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Latin Historiography and the Barbarian Kingdoms

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Chapter Summary

This chapter is concerned with surveying the works of various sixth-century Latin historians (the anonymous Italian writer of the Excerpta Valesiana, Cassiodorus, Jordanes, Gildas and Gregory of Tours) with a focus on how they conceptualised and executed their historiographical task, as well as how their audience and purpose influenced their historical narratives. As investigations of sixth century culture and society have begun to displace explanatory paradigms of decline and fall with those of change and continuity, the focus has now shifted to understanding the development of Christian literary culture and to delineating its distinctive and novel features. By the sixth century, however, the sharp distinctions between church and state, between sacred and profane, and between 'Roman' and 'barbarian', with which Eusebius and Augustine had grappled, had given way to a more integrated view of public and private life in a Christian world.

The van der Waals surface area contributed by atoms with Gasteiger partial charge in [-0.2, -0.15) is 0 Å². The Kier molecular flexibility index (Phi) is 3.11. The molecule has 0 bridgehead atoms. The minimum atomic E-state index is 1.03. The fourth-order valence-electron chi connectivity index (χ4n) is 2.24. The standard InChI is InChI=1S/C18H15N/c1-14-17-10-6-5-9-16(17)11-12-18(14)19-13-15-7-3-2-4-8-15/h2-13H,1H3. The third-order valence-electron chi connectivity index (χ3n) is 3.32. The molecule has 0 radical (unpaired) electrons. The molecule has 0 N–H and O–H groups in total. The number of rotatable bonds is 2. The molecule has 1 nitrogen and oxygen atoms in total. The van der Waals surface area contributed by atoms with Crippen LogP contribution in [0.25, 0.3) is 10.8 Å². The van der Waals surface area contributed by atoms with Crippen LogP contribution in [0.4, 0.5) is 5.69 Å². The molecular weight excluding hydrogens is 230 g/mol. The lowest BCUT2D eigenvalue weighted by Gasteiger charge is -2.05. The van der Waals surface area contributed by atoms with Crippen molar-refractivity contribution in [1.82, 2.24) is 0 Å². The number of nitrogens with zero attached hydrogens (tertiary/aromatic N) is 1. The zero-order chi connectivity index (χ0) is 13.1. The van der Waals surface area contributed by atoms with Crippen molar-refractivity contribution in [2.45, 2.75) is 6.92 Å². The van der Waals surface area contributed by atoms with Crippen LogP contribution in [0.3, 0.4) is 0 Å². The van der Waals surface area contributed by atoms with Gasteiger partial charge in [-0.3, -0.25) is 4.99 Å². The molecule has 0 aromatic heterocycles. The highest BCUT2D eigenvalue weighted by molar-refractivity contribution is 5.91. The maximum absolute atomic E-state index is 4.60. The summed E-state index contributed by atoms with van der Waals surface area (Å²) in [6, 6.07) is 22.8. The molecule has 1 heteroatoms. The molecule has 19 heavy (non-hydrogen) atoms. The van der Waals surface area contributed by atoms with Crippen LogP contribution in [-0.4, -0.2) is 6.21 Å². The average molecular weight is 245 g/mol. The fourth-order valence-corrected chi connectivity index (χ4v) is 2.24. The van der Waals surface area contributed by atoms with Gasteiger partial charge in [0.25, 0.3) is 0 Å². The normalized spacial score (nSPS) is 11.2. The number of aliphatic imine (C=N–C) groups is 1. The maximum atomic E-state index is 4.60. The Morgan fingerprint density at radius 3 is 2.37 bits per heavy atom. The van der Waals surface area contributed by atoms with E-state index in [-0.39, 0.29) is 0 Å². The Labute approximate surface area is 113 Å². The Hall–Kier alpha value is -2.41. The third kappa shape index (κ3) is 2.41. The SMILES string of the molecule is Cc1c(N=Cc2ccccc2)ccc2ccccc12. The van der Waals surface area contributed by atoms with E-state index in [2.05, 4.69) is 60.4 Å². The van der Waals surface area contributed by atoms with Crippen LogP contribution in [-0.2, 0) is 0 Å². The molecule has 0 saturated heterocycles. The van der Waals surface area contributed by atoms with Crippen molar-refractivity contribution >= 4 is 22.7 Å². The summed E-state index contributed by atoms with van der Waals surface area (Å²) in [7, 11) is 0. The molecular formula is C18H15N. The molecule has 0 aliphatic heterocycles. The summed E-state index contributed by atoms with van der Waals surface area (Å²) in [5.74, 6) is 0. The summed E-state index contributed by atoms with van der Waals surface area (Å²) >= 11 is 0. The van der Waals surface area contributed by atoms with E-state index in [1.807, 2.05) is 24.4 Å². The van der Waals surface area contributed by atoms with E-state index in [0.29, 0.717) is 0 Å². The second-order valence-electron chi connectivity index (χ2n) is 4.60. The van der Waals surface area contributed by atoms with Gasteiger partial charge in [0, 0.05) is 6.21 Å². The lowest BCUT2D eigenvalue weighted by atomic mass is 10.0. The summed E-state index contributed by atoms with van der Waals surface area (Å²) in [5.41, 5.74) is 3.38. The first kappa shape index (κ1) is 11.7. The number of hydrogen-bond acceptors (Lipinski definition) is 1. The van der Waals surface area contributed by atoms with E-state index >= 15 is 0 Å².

Keywords: Augustine; barbarian kingdoms; Christian literary culture; church; Eusebius; Latin historiography; Roman

10.1163/9789047400189_012
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